Thursday, October 15, 2009

Transition to books as digital media?

Over my oats & coffee this morning, I read an article in the Walrus about the (imperiled) future of the publishing industry. Written by Noah Richler, it detailed the recent decline in book sales, and the increasingly reliance on bestsellers to fund the rest of the "long tail" of the publishing industry (the middle-of-the-pack authors whose books will probably not break even for their publishers).

The article discussed next steps for the industry. For a while, people hoped that the internet would help spread a wider net -- that readers, having access to so much more than they would at Chapters -- would start buying up publisher's backlists. Maybe they'd buy the first work by an author whose second work had been short-listed for the Giller. Or maybe word-of-mouth would lead them to try out a middle-of-the-packer they'd never heard of before.

Instead, it seems the opposite has happened.

Richler posits that the people who buy bestsellers buy them to join a conversation. They want to be have impromptu book club chats over dinner with colleagues or family members -- get in on the ground floor when Oprah offers up platitudes. So the internet's not exactly gonna spur them in the directions that the rest of us bookgeeks were hoping for.

So. What next? Digital book readers? We'd eschew the process of shipping lovely middle-of-the-pack books to massive retailers only to have them shipped back for destruction; this'd save heaps of pulp & paper. We'd fork over fistfuls of cash to the electronics companies making the readers, and then we'd be able to download books like people download music on iTunes.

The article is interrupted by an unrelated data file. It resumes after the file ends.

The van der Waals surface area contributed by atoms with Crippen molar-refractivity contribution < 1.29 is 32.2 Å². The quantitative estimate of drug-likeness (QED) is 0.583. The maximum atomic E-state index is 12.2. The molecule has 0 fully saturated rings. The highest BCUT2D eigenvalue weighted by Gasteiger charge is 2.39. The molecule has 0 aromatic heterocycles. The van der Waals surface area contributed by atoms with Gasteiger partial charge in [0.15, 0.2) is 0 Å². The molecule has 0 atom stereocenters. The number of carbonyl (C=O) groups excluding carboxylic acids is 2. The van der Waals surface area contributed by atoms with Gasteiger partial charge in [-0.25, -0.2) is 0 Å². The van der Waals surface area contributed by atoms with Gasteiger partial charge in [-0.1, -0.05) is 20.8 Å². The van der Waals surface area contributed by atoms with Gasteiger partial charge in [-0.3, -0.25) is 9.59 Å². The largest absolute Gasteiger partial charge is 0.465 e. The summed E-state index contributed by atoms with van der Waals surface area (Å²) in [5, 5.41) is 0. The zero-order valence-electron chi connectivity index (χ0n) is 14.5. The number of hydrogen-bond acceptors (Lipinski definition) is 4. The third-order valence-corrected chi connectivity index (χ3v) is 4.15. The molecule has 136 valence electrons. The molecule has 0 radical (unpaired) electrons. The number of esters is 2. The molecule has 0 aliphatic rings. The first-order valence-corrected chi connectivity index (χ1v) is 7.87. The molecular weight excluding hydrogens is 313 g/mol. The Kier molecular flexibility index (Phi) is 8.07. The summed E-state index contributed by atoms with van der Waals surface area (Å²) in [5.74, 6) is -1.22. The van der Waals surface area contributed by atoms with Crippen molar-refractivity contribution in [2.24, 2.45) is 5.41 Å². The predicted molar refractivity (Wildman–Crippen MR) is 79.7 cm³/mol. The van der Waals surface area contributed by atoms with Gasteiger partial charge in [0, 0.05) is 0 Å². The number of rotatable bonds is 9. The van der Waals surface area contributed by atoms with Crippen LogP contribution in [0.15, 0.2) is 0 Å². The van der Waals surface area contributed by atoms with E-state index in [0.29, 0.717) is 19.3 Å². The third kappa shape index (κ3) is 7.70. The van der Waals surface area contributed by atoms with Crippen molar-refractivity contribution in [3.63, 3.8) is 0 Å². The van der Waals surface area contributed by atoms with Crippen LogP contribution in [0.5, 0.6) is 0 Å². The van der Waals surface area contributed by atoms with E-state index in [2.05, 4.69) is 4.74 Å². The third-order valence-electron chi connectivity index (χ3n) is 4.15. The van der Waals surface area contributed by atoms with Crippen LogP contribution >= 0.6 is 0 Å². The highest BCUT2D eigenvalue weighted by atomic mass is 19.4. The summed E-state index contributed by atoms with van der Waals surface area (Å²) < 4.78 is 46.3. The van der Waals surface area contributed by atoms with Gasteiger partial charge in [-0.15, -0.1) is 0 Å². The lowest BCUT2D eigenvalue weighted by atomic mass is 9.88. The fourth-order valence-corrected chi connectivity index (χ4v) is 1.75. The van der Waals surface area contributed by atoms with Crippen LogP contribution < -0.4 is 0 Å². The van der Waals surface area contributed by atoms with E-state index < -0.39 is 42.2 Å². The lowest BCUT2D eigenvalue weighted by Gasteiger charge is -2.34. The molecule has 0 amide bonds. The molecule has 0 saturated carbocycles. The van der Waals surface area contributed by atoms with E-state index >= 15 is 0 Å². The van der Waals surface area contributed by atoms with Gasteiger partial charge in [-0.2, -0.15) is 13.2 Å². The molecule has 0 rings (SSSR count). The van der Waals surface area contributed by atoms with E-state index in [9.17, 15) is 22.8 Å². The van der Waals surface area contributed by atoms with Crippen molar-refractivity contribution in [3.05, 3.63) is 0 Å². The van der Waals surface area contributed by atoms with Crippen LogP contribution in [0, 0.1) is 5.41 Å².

Now comes the part where I'm supposed to offer an opinion, I think, but I'm a bit baffled.

I've lovingly made zines for years, distributing them at cost. The artists' collective I was a part of in Guelph never made any money. Extra earnings covered later losses, the tides of running shows and putting on festivals. Here's the catch: we all had day jobs. Some more interesting, some better paying than others, but all day jobs.

I love the feel of paper, too. I'm a tactile person -- aren't we all? Isn't there something to be said about feeling the book as you read it?

That said, I don't want to be a curmudgeon at the age of 25. And, funnily enough, I'd llooooovvve to be one of those middle-of-the-pack authors. The view seems great from down here.

Thoughts? I'm still digesting this breakfast. I don't have any tidy conclusions quite yet.

I did start thinking about how we'd discussed the possibility of digitizing our anthology. I did start wondering about where we saw it going. I am so invested in creating something that is nice to look at and nice to handle and functions like a piece of art. There is a large part of me that'd rather have 200 people find space on their bookshelves for our lovely linen-covered anthology, than have 800 people read three lines from six different pieces after accessing our anthology online. Hmmm....


  1. I totally want to be middle-of-the-pack.

    Are the two things -- anthology as physical objet d'art and digital compendium -- mutually exclusive? Can we not have both? We in the general sense, not specifically as far as this class. I like free online literary and artistic content but I'm not dragging it to bed with me like I would an anthology. But I like the idea of exploring new venues and interfaces and respecting the change in North American culture (well, world culture in general, but to be specific). There doesn't have to be a war. I'm tactile but I like pretty in either form.